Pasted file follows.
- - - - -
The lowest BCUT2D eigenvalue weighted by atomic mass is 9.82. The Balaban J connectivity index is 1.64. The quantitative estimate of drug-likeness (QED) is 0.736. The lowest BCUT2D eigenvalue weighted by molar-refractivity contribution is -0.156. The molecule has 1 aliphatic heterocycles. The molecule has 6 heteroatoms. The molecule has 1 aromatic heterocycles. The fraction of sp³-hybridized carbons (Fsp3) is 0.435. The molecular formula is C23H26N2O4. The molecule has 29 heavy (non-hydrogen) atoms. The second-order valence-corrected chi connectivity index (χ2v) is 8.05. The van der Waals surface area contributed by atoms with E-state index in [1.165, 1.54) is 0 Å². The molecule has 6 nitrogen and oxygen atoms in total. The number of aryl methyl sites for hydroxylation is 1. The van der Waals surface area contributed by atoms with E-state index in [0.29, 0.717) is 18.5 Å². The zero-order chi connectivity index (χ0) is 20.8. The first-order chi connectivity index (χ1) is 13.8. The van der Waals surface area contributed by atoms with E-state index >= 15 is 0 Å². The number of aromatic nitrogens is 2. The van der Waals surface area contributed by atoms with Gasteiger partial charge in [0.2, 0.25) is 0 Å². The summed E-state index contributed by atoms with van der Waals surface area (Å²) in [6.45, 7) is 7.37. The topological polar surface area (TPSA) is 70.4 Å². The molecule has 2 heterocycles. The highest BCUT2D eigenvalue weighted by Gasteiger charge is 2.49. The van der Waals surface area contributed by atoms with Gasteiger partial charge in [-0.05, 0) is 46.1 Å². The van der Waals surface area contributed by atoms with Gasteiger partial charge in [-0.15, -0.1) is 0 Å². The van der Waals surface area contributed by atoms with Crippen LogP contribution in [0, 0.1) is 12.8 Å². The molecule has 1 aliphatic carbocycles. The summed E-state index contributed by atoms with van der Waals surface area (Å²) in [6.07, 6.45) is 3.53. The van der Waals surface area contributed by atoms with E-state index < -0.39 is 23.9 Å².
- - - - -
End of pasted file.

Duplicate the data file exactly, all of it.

The lowest BCUT2D eigenvalue weighted by atomic mass is 9.82. The Balaban J connectivity index is 1.64. The quantitative estimate of drug-likeness (QED) is 0.736. The lowest BCUT2D eigenvalue weighted by molar-refractivity contribution is -0.156. The molecule has 1 aliphatic heterocycles. The molecule has 6 heteroatoms. The molecule has 1 aromatic heterocycles. The fraction of sp³-hybridized carbons (Fsp3) is 0.435. The molecular formula is C23H26N2O4. The molecule has 29 heavy (non-hydrogen) atoms. The second-order valence-corrected chi connectivity index (χ2v) is 8.05. The van der Waals surface area contributed by atoms with E-state index in [1.165, 1.54) is 0 Å². The molecule has 6 nitrogen and oxygen atoms in total. The number of aryl methyl sites for hydroxylation is 1. The van der Waals surface area contributed by atoms with E-state index in [0.29, 0.717) is 18.5 Å². The zero-order chi connectivity index (χ0) is 20.8. The first-order chi connectivity index (χ1) is 13.8. The van der Waals surface area contributed by atoms with E-state index >= 15 is 0 Å². The number of aromatic nitrogens is 2. The van der Waals surface area contributed by atoms with Gasteiger partial charge in [0.2, 0.25) is 0 Å². The summed E-state index contributed by atoms with van der Waals surface area (Å²) in [6.45, 7) is 7.37. The topological polar surface area (TPSA) is 70.4 Å². The molecule has 2 heterocycles. The highest BCUT2D eigenvalue weighted by Gasteiger charge is 2.49. The van der Waals surface area contributed by atoms with Gasteiger partial charge in [-0.05, 0) is 46.1 Å². The van der Waals surface area contributed by atoms with Gasteiger partial charge in [-0.15, -0.1) is 0 Å². The van der Waals surface area contributed by atoms with Crippen LogP contribution in [0, 0.1) is 12.8 Å². The molecule has 1 aliphatic carbocycles. The summed E-state index contributed by atoms with van der Waals surface area (Å²) in [6.07, 6.45) is 3.53. The van der Waals surface area contributed by atoms with E-state index < -0.39 is 23.9 Å².